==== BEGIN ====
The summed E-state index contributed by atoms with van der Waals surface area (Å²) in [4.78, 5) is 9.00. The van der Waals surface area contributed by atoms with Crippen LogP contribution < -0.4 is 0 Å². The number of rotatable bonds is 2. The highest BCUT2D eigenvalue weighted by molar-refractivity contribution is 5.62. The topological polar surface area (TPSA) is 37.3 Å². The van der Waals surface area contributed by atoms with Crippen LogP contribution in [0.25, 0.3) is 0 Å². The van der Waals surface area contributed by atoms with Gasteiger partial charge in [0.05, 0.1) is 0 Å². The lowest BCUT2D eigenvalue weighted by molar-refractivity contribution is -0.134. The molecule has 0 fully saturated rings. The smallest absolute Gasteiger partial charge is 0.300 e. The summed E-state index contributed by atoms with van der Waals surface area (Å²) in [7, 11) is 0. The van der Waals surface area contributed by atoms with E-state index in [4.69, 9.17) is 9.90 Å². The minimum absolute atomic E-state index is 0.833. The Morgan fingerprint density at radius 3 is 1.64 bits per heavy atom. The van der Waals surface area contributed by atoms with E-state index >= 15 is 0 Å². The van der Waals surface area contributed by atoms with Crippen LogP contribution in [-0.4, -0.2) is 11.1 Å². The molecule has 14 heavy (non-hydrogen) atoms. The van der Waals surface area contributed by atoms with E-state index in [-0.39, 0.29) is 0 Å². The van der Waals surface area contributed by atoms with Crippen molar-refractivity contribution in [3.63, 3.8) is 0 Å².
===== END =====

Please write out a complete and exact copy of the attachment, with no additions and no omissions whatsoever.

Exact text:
The summed E-state index contributed by atoms with van der Waals surface area (Å²) in [4.78, 5) is 9.00. The van der Waals surface area contributed by atoms with Crippen LogP contribution < -0.4 is 0 Å². The number of rotatable bonds is 2. The highest BCUT2D eigenvalue weighted by molar-refractivity contribution is 5.62. The topological polar surface area (TPSA) is 37.3 Å². The van der Waals surface area contributed by atoms with Crippen LogP contribution in [0.25, 0.3) is 0 Å². The van der Waals surface area contributed by atoms with Gasteiger partial charge in [0.05, 0.1) is 0 Å². The lowest BCUT2D eigenvalue weighted by molar-refractivity contribution is -0.134. The molecule has 0 fully saturated rings. The smallest absolute Gasteiger partial charge is 0.300 e. The summed E-state index contributed by atoms with van der Waals surface area (Å²) in [7, 11) is 0. The van der Waals surface area contributed by atoms with E-state index in [4.69, 9.17) is 9.90 Å². The minimum absolute atomic E-state index is 0.833. The Morgan fingerprint density at radius 3 is 1.64 bits per heavy atom. The van der Waals surface area contributed by atoms with E-state index >= 15 is 0 Å². The van der Waals surface area contributed by atoms with Crippen LogP contribution in [-0.4, -0.2) is 11.1 Å². The molecule has 14 heavy (non-hydrogen) atoms. The van der Waals surface area contributed by atoms with E-state index in [-0.39, 0.29) is 0 Å². The van der Waals surface area contributed by atoms with Crippen molar-refractivity contribution in [3.63, 3.8) is 0 Å².